Want to be a top mortgage servicer? It's possible with the implementation of key customer service guidelines, industry analysts claim.
The best way to improve the overall mortgage servicing experience is to streamline communications, ensuring borrowers know whenever a serviced loan is being transferred or changed in some way, said Craig Martin, director of consulting firm J.D. Power and Associates.
While speaking to a crowd at the SourceMedia mortgage servicing conference in Dallas, Martin said the top two complaints against servicers in today's market include load modification issues and websites that are either inaccessible or not easy to maneuver.
These issues tend to seem minor, but spiral out of control when customers view their servicing shops as unresponsive or hard to reach.
Furthermore, not having a website that is immediately accessible cuts down on the likelihood that a consumer will remain diligent in trying to contact a servicer if they find them hard to reach or technologically inefficient, Martin explained.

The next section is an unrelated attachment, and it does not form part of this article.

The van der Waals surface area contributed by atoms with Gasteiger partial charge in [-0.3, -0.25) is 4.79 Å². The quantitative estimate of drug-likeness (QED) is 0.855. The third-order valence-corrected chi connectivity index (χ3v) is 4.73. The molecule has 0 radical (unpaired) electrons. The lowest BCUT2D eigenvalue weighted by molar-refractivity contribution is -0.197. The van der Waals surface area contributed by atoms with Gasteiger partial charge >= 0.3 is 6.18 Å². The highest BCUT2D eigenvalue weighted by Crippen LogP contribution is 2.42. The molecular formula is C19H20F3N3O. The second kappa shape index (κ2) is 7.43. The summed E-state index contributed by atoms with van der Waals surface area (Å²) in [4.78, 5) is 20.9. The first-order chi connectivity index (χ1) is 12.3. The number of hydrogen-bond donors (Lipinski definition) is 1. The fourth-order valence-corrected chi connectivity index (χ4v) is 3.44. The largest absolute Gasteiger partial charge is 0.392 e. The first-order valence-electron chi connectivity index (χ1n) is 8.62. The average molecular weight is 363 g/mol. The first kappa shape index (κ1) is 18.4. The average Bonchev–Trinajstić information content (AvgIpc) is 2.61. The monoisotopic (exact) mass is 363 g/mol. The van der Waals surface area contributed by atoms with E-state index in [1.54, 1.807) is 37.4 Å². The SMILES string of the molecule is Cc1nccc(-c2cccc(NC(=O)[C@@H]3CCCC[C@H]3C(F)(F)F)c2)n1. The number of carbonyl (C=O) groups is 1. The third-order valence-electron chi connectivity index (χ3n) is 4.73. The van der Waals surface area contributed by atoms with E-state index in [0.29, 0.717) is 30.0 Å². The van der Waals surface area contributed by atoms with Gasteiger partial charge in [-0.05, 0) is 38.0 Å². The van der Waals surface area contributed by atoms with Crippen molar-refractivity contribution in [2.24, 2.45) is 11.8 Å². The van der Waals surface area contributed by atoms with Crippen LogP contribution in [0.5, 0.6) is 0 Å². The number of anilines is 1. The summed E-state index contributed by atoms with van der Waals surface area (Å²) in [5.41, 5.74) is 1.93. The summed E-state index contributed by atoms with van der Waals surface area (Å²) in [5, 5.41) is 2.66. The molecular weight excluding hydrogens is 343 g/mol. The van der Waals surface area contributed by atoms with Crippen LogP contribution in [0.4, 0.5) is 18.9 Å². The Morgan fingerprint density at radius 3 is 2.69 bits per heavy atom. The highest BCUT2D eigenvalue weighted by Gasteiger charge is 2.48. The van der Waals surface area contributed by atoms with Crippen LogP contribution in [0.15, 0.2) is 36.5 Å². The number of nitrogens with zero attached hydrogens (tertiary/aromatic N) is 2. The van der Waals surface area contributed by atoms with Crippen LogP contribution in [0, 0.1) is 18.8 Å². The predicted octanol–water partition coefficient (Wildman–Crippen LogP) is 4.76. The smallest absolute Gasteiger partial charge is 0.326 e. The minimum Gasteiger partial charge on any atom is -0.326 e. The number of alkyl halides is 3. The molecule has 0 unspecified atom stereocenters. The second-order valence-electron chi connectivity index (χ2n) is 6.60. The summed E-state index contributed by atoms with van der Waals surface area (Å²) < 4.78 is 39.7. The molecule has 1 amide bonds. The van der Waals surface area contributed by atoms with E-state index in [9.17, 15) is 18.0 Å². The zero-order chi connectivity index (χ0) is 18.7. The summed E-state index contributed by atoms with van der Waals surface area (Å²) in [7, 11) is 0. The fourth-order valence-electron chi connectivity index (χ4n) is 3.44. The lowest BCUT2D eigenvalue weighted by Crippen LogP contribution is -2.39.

To deal with those issues, Martin recommends servicers create "consistent categorization and tracking" metrics to carefully follow and assess issues, while always gauging both the customer and employee perspective when a problem arises.
Another key best practice is to communicate any surprises that pop up in the loan servicing process directly to the customer as soon as they surface. This cuts down on mistrust, addresses the issue right away and mitigates the risk that the customer will engage regulators or other parties, Martin added.
As consumers search for more direct relationships with servicing shops, Martin advises servicers to simplify and add mortgage servicing options.
He points to the JPMorgan Chase online Mortgage Learning Center, which features multiple options for communicating with the company, giving customers numerous ways to learn more or contact the bank.
"They are not counting on one way of communicating with a customer," Martin said of the site.
But the first step in establishing trust is to create a satisfying experience for customers when a loan is first originated.
In other words, a customer who has a successful on-boarding experience will be more likely to engage with the servicer later on, Martin advised.
"A highly satisfying mortgage servicing experience starts with the origination," Martin said. "This is the time when they are going to pay attention to you."